By: Tara DeGeorges at 02:06 pm
Until recently, there were only two things I enjoyed about watching the Super Bowl – one, the commercials and two, the copious amount of salty snack food available at any respectable Super Bowl party.
This week, while scoping out content for the Connect a Million Minds Facebook page, I stumbled across Neil deGrasse Tyson’s radio segment on “The Physics of Football” and realized the third thing I like about watching the Super Bowl — science. Behind every tackle, pass and touchdown, there are physics principles at work. While I’m no football fanatic, I can appreciate the science of the game.
Side note: Tyson is a Geek God, the nerd equivalent of [insert name of football hero here]. In addition to being an astrophysicist (because that’s so easy), Tyson is Director of the Hayden Planetarium, host of Star Talk Radio and TV show Nova ScienceNow and a best-selling author. He’s also the man that killed Pluto.
Joining Tyson to discuss how universal laws of motion come into play on the gridiron were New York Giants linebackers Chase Blackburn and Jonathan Goff and tight end Travis Beckum. Rounding out the ratio of jocks to geeks were comedian Chuck Nice and Tyson’s astrophysicist colleague Charles Liu, who offered up “geeked-out calculations of what goes on in football.”
Over the hour, the players discussed how football is part instinct, part Physics 101. I managed to pick up a few nuggets of sport science wisdom to get me through Sunday:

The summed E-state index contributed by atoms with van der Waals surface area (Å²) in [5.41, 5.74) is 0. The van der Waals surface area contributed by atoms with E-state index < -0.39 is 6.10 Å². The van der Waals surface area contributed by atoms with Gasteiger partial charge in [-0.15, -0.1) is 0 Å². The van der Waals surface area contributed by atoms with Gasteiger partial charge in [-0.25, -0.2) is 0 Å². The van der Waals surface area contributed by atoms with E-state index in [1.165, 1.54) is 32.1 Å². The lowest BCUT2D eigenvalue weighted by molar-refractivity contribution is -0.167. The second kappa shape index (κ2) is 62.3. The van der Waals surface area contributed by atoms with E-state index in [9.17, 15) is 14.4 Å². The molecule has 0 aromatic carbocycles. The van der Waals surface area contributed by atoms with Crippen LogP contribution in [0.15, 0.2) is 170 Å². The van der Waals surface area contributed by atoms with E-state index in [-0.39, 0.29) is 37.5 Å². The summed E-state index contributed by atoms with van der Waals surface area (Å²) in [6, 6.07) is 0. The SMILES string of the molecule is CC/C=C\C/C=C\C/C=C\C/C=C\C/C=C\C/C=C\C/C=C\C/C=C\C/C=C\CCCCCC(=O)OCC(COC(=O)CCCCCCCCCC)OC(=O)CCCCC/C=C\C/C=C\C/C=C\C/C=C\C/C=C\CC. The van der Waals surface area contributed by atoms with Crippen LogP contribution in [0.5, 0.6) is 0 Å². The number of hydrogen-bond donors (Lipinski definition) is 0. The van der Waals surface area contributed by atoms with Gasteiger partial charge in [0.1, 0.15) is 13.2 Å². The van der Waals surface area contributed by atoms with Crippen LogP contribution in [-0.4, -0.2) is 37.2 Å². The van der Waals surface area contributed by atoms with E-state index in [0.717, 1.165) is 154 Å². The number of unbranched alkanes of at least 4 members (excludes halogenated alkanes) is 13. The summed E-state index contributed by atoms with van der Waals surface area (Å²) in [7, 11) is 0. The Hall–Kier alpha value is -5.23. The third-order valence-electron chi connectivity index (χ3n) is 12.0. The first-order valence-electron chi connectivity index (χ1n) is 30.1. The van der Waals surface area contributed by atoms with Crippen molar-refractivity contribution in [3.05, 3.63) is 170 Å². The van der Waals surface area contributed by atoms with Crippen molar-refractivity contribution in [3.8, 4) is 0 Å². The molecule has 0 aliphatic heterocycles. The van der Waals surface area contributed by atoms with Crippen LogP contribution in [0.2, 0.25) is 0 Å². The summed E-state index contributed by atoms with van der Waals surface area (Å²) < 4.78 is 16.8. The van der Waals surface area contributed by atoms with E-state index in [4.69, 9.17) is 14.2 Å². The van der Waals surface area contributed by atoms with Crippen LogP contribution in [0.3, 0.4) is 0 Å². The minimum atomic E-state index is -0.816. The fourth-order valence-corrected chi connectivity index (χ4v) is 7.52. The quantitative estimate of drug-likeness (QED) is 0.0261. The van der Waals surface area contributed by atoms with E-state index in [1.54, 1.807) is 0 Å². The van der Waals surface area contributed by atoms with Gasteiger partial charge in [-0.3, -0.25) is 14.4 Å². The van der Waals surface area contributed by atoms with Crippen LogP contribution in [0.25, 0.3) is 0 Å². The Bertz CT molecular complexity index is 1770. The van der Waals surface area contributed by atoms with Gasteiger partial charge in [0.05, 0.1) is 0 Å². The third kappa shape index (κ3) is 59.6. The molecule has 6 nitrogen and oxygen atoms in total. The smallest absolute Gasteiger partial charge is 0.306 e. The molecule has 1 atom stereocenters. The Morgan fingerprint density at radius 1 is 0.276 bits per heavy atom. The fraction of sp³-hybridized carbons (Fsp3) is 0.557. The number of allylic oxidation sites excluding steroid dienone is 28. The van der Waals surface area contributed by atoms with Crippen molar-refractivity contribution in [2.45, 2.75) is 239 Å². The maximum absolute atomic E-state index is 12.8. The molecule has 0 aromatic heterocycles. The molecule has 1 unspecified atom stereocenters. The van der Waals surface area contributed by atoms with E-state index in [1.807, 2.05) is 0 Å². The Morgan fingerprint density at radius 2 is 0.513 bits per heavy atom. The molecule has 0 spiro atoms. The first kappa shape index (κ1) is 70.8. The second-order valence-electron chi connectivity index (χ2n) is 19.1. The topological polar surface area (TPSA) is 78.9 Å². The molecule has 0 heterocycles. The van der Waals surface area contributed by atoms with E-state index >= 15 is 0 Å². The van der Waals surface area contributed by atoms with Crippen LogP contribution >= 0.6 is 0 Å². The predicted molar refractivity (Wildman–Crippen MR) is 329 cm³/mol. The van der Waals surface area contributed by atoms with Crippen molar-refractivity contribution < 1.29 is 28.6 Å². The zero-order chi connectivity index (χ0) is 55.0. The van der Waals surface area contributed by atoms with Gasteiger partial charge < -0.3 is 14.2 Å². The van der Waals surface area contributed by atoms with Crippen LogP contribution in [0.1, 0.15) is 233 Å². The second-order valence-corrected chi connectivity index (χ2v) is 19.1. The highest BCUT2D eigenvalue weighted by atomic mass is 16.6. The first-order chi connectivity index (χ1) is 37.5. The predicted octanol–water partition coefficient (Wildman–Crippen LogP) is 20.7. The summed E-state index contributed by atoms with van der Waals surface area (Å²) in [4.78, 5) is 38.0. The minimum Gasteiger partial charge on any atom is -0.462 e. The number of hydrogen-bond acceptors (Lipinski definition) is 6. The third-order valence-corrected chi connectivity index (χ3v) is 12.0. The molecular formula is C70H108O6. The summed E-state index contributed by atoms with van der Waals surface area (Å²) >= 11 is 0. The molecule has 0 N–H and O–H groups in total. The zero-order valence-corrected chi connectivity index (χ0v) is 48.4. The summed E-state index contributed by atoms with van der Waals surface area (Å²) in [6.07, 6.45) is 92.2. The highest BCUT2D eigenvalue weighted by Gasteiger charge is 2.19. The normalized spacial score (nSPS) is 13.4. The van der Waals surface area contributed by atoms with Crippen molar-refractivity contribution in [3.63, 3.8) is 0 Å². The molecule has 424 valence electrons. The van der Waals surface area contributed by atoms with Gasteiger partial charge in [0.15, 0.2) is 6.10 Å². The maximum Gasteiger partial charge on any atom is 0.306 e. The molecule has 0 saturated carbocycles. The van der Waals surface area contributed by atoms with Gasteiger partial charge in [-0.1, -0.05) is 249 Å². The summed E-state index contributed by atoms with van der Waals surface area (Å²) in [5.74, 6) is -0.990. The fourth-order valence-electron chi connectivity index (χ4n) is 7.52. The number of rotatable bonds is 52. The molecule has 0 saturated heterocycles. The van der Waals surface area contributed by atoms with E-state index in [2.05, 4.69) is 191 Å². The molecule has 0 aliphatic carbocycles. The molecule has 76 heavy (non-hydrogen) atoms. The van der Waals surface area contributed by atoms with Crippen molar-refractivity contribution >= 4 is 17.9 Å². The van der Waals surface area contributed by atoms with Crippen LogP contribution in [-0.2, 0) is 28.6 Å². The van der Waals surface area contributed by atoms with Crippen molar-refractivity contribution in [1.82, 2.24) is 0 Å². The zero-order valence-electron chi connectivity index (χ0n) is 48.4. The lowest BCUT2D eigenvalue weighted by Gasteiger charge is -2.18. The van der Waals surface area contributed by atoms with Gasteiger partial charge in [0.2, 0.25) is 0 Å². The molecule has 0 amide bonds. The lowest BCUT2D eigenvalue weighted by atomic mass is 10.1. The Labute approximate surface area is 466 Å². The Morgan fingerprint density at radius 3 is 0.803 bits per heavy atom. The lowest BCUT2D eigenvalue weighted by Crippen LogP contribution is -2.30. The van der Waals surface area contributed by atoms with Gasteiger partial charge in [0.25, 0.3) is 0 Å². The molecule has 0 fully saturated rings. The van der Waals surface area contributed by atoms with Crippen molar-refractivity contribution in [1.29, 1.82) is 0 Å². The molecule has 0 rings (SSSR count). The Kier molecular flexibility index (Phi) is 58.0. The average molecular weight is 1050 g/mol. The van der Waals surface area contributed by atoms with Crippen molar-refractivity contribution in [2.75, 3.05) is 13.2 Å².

1) The “low man” always wins. When it comes to tackling, the player that positions his half under his opponent’s half has the advantage. The lower you go, the more mass there is above you, the more leverage you get. The stars align for a serious smack-down.
2) It’s better to tackle a tall guy than a short guy. The center of mass on shorter men is lower, which makes them less likely to get knocked over. So, while the player that’s 6’5, 241 might look intimidating, he’s prime for the topple. It’s the squat fellow you have to worry about.
3) The average rushing lineman runs at a rate of 30 feet per second. The average human reaction time is two tenths of a second. All you need to know here is if you see something moving that fast, duck.
This Sunday, before you huddle up to the TV — Doritos and beer cozy in tow — take a minute to think about how energy, force, motion and matter come into play during the big game. And make sure you watch it in HD.
Learn more about Connect a Million Minds, Time Warner Cable’s five-year, $100 million community initiative to connect kids to science, technology, engineering and math (STEM) opportunities and careers.